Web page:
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Another heartfelt and innocent drama.
OllieSuave-00714 January 2015
This is another heartfelt drama starring Elijah Wood, where he plays the son of Vietnam War vet Stephen Simmons (Kevin Costner) who must deal with his son's rivalries with other children and his own personal and employment problems.

The title "The War" is a bit misleading for this movie, as it shows more how fighting in a war can affect a person. The consequences that follow battling in a war and, more so, the consequences of one's own personal issues are dramatically depicted here. While I do not remember much from this movie, I do recall being impressed from the acting, especially that of young Elijah Wood. Just like an earlier film he appeared in, Paradise, this movie will make you forget your troubles and inner-demons, have courage to deal with your problems and treasure your values.

Costner and Wood make a great father-son team. A good little film with a mixture of humor, drama and uplifting moments, and with a pretty good-paced plot and a touching story.

Grade B+
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jowidag1 April 2001
What a great movie. This has gotta be one of my all time favorite movies. I don't know why I had never heard of it before, it's better than any of those new movies out there. First of all, what a story. It captures your heart, breaking it and lightening it at the same time. The message, or messages are clear. I don't see how anybody, after seeing a movie like this, could not be moved, even enough to do something about this dumb world we live in, Second, great acting. Kevin Costner proves once again that he really can play any part. Elija Wood, however you spell it, shows his talent as one of the best child actors in the country (although I'm not even considering renting "The Faculty" and I hated "Flipper"). But this pair as well as the great performances by the other actors and actresses expresses the depth of each individual character and why people act the way they do. Great movie, people. RENT IT TODAY.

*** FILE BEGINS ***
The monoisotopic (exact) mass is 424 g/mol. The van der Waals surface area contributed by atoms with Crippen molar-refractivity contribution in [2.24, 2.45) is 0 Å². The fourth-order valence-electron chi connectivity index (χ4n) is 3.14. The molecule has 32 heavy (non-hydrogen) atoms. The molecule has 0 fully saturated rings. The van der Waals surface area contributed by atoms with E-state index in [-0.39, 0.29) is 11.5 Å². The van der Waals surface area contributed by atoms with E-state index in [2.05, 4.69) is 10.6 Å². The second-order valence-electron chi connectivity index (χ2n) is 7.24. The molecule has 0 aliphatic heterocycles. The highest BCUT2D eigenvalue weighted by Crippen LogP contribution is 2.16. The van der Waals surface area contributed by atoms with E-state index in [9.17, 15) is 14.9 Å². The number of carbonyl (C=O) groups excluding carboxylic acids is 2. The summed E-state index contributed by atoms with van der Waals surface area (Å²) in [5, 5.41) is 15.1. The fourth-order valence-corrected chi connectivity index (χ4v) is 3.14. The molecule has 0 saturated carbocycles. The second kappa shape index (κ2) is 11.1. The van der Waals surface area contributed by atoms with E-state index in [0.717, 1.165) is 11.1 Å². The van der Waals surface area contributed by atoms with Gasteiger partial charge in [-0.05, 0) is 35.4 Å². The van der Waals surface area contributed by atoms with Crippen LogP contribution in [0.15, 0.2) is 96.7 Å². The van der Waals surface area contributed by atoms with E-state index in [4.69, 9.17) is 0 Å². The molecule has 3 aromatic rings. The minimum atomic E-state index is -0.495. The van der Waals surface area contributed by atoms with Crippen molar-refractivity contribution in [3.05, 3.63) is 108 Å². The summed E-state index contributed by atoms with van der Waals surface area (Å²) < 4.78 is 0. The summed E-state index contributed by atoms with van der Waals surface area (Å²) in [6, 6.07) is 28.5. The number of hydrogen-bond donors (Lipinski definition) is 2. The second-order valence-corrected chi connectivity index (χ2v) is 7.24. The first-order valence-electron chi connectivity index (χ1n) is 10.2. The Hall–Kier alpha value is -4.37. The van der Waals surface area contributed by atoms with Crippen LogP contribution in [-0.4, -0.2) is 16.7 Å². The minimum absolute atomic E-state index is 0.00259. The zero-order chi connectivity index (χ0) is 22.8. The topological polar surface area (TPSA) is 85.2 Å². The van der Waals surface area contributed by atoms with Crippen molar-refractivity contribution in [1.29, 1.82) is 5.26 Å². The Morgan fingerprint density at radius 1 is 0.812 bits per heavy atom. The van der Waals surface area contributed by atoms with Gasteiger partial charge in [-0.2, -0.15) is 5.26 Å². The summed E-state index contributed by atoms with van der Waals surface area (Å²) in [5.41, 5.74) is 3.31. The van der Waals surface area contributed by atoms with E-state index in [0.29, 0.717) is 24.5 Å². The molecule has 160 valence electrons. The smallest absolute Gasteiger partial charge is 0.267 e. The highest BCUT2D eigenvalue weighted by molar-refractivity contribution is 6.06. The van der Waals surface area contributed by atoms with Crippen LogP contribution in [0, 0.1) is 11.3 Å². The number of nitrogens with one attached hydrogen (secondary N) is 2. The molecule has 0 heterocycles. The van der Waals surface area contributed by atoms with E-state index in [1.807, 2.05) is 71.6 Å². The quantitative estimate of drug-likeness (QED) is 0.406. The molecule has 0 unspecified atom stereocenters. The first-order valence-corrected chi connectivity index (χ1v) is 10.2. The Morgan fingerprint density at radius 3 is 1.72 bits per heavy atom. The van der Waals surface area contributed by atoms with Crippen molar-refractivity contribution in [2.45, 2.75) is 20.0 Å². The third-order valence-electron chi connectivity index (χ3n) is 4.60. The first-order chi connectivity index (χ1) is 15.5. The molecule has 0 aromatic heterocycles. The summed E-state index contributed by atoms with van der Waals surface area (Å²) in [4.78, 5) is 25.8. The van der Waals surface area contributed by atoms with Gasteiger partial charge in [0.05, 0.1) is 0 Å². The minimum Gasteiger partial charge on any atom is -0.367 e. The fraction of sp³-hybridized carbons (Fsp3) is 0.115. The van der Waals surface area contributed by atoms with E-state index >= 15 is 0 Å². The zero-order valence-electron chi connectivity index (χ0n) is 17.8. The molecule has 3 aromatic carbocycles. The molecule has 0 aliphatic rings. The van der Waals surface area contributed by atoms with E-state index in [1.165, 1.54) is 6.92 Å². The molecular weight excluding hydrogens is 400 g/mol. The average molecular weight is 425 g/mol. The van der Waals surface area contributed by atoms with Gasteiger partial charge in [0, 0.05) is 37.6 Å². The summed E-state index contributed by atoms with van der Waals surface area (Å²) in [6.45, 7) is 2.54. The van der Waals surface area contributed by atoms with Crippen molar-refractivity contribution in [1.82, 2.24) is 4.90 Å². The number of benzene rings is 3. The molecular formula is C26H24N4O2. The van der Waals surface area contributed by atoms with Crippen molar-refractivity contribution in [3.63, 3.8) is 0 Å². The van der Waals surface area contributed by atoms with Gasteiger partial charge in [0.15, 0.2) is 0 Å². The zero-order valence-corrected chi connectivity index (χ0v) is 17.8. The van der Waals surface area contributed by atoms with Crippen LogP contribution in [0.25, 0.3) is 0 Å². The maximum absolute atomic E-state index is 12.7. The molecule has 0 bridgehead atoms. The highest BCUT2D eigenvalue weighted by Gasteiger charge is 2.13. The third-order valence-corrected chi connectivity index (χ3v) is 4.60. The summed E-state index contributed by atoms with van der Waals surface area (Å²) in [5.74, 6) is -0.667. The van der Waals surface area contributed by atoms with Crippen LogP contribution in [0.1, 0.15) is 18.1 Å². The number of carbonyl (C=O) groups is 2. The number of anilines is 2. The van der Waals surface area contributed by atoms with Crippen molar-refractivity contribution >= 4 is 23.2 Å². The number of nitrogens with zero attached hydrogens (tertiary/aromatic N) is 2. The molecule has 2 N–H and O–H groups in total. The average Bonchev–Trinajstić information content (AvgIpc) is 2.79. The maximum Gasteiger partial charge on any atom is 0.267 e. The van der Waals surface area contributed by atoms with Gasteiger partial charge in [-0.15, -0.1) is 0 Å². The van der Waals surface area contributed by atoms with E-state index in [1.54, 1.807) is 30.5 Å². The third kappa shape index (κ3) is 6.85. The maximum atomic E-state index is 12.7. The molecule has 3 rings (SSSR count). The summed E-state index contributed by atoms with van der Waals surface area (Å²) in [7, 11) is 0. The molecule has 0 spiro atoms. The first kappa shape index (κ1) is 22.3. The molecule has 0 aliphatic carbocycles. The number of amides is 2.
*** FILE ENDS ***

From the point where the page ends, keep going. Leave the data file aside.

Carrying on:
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Fantastic Movie, perhaps a little over-sentimental, that I believe delivers some of the most honest performances I have seen
nz_wowzer23 June 2002
Being a good friend of Chris Fennell (Billy Lipnicki), I was walking through a video store when I came across a DVD copy and decided to buy it and watch it one night when I had not alot to do. And so it sat on my shelf for a few weeks and I nearly forgot about it. Until the other night, and WOW. I was so impressed, and amazed, that I had not heard of this movie before. Some of the most moving and natural acting one can see in this modern age of special effects and high paced action. I notice one viewer commented that it wasn't an accurate portrail of how children speak and act - but I disagree. I actually found myself thinking of moments in my childhood that mirrored those on screen. To me, that is the mark of a fantastic movie - if a little over-sentimental.